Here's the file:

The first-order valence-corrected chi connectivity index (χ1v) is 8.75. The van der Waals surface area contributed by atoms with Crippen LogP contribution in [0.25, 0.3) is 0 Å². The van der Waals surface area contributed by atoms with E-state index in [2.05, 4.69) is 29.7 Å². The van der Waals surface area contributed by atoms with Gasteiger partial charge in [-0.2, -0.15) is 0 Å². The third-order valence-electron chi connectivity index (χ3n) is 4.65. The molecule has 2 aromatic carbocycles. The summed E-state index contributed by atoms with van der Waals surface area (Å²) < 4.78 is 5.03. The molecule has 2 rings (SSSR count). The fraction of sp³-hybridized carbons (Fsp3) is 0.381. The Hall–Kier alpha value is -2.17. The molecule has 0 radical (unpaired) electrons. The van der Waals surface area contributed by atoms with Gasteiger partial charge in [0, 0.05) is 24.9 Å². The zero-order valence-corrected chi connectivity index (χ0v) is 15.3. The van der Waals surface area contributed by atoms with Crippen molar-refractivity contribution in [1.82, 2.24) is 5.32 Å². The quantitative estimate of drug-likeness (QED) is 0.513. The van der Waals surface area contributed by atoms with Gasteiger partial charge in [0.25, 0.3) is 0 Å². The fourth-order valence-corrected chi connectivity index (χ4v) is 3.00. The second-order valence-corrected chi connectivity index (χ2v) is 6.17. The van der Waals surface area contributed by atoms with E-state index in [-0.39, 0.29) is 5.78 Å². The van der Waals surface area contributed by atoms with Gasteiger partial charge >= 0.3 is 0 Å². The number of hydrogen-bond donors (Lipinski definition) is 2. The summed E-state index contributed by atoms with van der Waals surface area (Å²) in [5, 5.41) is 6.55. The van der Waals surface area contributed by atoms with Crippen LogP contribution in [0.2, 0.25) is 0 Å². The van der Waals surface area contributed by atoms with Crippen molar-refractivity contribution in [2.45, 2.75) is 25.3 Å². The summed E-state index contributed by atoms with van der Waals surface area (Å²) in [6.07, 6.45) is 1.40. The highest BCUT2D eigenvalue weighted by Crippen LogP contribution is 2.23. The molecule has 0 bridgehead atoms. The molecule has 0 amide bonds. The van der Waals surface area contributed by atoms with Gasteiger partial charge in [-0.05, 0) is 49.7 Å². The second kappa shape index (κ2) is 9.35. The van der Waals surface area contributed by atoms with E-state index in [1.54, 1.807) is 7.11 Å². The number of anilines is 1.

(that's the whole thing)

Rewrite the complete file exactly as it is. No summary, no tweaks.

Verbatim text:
The first-order valence-corrected chi connectivity index (χ1v) is 8.75. The van der Waals surface area contributed by atoms with Crippen LogP contribution in [0.25, 0.3) is 0 Å². The van der Waals surface area contributed by atoms with E-state index in [2.05, 4.69) is 29.7 Å². The van der Waals surface area contributed by atoms with Gasteiger partial charge in [-0.2, -0.15) is 0 Å². The third-order valence-electron chi connectivity index (χ3n) is 4.65. The molecule has 2 aromatic carbocycles. The summed E-state index contributed by atoms with van der Waals surface area (Å²) < 4.78 is 5.03. The molecule has 2 rings (SSSR count). The fraction of sp³-hybridized carbons (Fsp3) is 0.381. The Hall–Kier alpha value is -2.17. The molecule has 0 radical (unpaired) electrons. The van der Waals surface area contributed by atoms with Gasteiger partial charge in [0, 0.05) is 24.9 Å². The zero-order valence-corrected chi connectivity index (χ0v) is 15.3. The van der Waals surface area contributed by atoms with Crippen molar-refractivity contribution in [1.82, 2.24) is 5.32 Å². The quantitative estimate of drug-likeness (QED) is 0.513. The van der Waals surface area contributed by atoms with Gasteiger partial charge in [0.25, 0.3) is 0 Å². The fourth-order valence-corrected chi connectivity index (χ4v) is 3.00. The second-order valence-corrected chi connectivity index (χ2v) is 6.17. The van der Waals surface area contributed by atoms with E-state index in [-0.39, 0.29) is 5.78 Å². The van der Waals surface area contributed by atoms with Gasteiger partial charge >= 0.3 is 0 Å². The number of hydrogen-bond donors (Lipinski definition) is 2. The summed E-state index contributed by atoms with van der Waals surface area (Å²) in [5, 5.41) is 6.55. The van der Waals surface area contributed by atoms with Crippen LogP contribution in [0.2, 0.25) is 0 Å². The van der Waals surface area contributed by atoms with Crippen molar-refractivity contribution in [2.45, 2.75) is 25.3 Å². The summed E-state index contributed by atoms with van der Waals surface area (Å²) in [6.07, 6.45) is 1.40. The highest BCUT2D eigenvalue weighted by Crippen LogP contribution is 2.23. The molecule has 0 bridgehead atoms. The molecule has 0 amide bonds. The van der Waals surface area contributed by atoms with Gasteiger partial charge in [-0.05, 0) is 49.7 Å². The second kappa shape index (κ2) is 9.35. The van der Waals surface area contributed by atoms with E-state index in [1.54, 1.807) is 7.11 Å². The number of anilines is 1.